One cannot help but water whether there is something we had not seen in art especially when Leonardo DiCaprio and Miley Cyrus recently made controversial appearances at Art Basel in Miami by dressing like vagabonds. The truth is the art industry is under siege especially now that marketing and publicity machines have taken over both the fashion and the music industries. However, this does not write off art because it has been there for longer than anybody can tell.
There is no doubt that art has taken a new turn in the modern world so quickly that some people cannot keep up. About a century ago, it was said the art maestro Paul Durand-Ruel could hold on to the artworks that he thought were great up until his client’s tastes could catch up. While it may be true that probably his artwork took too long to sell and they were sugarcoating the situation, he eventually sold them to people who correctly understood artwork.
Today, on the contrary, a piece of artwork may sell too fast, but the person buying it may not have a clue of what it means and probably does not care. In artwork, the juice is one’s bragging that he bought a perfect piece of artwork and not just its physical nature.
Today, many people have money, and they end up buying and selling pieces of bad art. However, thinking about the situation further, you may notice the artists of today may be nothing compared to those from a century ago. If anything, given how the art market looks, it may be harder to tell whether there are any excellent artists left. Today artwork is like fun parlor games for friends where each one picks the one he/she likes. However, questions still arise especially in a year where there have been high auction results with some of them breaking the set records. For instance, Christie’s and Sotheby’s reportedly sold over $2 billion of art in a single week.
While breaking records is not a bad thing, people who love art cannot help but wonder whether the artworks that are breaking records now will have value in the next century. On the hand, does any give a damn? I once heard someone saying, “Beauty is fleeing, dumb is forever,” and I loved it.
One reason why it is hard to work out the overall value of artwork today it is plural. Multiple registers of value that may sometime fail to operate together are there, or sometimes, they may overlap or intertwine therefore making the process harder.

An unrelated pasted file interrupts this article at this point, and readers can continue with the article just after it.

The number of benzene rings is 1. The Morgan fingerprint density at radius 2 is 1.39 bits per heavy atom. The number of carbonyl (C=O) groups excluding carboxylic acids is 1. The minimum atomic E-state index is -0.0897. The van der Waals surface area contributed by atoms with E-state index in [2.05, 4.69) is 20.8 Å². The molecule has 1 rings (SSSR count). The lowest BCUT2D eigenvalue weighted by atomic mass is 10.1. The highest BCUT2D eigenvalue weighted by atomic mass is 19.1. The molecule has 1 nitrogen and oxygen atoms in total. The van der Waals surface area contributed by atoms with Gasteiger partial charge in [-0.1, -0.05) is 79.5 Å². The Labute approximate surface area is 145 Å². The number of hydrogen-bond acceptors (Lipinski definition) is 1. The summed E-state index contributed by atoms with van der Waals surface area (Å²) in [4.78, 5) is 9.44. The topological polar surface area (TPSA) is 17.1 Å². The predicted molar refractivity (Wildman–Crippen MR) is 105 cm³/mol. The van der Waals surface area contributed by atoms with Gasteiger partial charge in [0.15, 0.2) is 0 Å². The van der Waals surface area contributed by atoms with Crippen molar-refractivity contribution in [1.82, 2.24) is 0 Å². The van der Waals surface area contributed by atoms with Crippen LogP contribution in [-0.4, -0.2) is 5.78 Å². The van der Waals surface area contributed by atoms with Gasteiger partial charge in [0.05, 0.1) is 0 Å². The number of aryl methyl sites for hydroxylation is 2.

It is true that artwork has its monetary worth. However, art possesses more than that. It includes historical and curatorial value not to mention its critical ones. These values should be accounted for, open to change and undergo a never-ending debate. Today, we can say that fashion has a role in determining the amount of artwork as well.
While it is true that sometimes people take into account these registers of art value today, mostly they do not. For instance, you can refer to Jeff Koons recent retrospective at the Whitney Museum of America Art. Even though the critics we not impressed with Koon’s presentations, the market adores him and you can see how his artworks are selling. In November alone, they hand broken some records. Museums and curators, on the other hand, have been swayed by the urge to have more attendance.
The media, on the other hand, has not been helpful to the situation. They are only interested in what prices artworks attract with the aim of capturing the attention of their readers. Seemingly, the more a piece of art sales, the bigger the story the media will have to air or publish. They take little time to talk about the other values that come into play when distinguishing a lousy art from a great one. In art, critical, curatorial and art historical establishment are very dangerous when deciding the historical importance of a particular artwork.
Taking an example of Diego Velazquez, he is a great artist who lived in the 17th-century, but people still adore his artwork today. This means that his works have both historical and monetary value in them. When one of his works sell for millions, it is understandable. Generally, the fact that a piece of art has a short market value should not be used to create a long-term bearing. The skills must have historical values that are subject to review and change with the passage of time.
However, today the notion of long-term value is no longer relevant. If anything, the collectors are in charge of gauging what goes up and what comes down during a specific period. This makes the high value of some artworks irrelevant. Once an artwork surpasses a certain amount, it becomes more of a publication that art.
This outlook on the industry was provided by the experts at Ian Tan Art Gallery. Their outlooks on artwork are professional and smart. Visit their gallery today:
Ian Tan Art Gallery Vancouver
2342 Granville St, Vancouver, BC V6H 3G3